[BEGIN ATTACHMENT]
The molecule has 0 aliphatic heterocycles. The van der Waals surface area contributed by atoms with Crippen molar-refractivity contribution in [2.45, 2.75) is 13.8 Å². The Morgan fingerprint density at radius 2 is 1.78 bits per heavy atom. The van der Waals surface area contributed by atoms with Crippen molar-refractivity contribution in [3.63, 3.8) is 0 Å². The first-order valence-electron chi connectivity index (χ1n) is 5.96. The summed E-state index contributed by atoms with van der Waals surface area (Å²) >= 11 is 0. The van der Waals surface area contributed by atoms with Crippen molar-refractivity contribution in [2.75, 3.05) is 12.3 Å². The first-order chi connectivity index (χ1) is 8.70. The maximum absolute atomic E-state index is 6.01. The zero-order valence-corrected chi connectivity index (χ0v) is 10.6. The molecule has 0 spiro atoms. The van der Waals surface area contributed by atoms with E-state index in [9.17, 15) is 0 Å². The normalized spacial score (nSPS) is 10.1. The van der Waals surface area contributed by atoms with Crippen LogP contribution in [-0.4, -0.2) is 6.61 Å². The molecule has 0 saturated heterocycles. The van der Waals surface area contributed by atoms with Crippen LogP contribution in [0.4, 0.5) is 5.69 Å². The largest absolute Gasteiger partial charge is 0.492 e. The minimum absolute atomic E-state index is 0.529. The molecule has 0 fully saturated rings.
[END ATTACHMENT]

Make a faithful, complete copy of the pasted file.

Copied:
The molecule has 0 aliphatic heterocycles. The van der Waals surface area contributed by atoms with Crippen molar-refractivity contribution in [2.45, 2.75) is 13.8 Å². The Morgan fingerprint density at radius 2 is 1.78 bits per heavy atom. The van der Waals surface area contributed by atoms with Crippen molar-refractivity contribution in [3.63, 3.8) is 0 Å². The first-order valence-electron chi connectivity index (χ1n) is 5.96. The summed E-state index contributed by atoms with van der Waals surface area (Å²) >= 11 is 0. The van der Waals surface area contributed by atoms with Crippen molar-refractivity contribution in [2.75, 3.05) is 12.3 Å². The first-order chi connectivity index (χ1) is 8.70. The maximum absolute atomic E-state index is 6.01. The zero-order valence-corrected chi connectivity index (χ0v) is 10.6. The molecule has 0 spiro atoms. The van der Waals surface area contributed by atoms with E-state index in [9.17, 15) is 0 Å². The normalized spacial score (nSPS) is 10.1. The van der Waals surface area contributed by atoms with Crippen LogP contribution in [-0.4, -0.2) is 6.61 Å². The molecule has 0 saturated heterocycles. The van der Waals surface area contributed by atoms with Crippen LogP contribution in [0.4, 0.5) is 5.69 Å². The largest absolute Gasteiger partial charge is 0.492 e. The minimum absolute atomic E-state index is 0.529. The molecule has 0 fully saturated rings.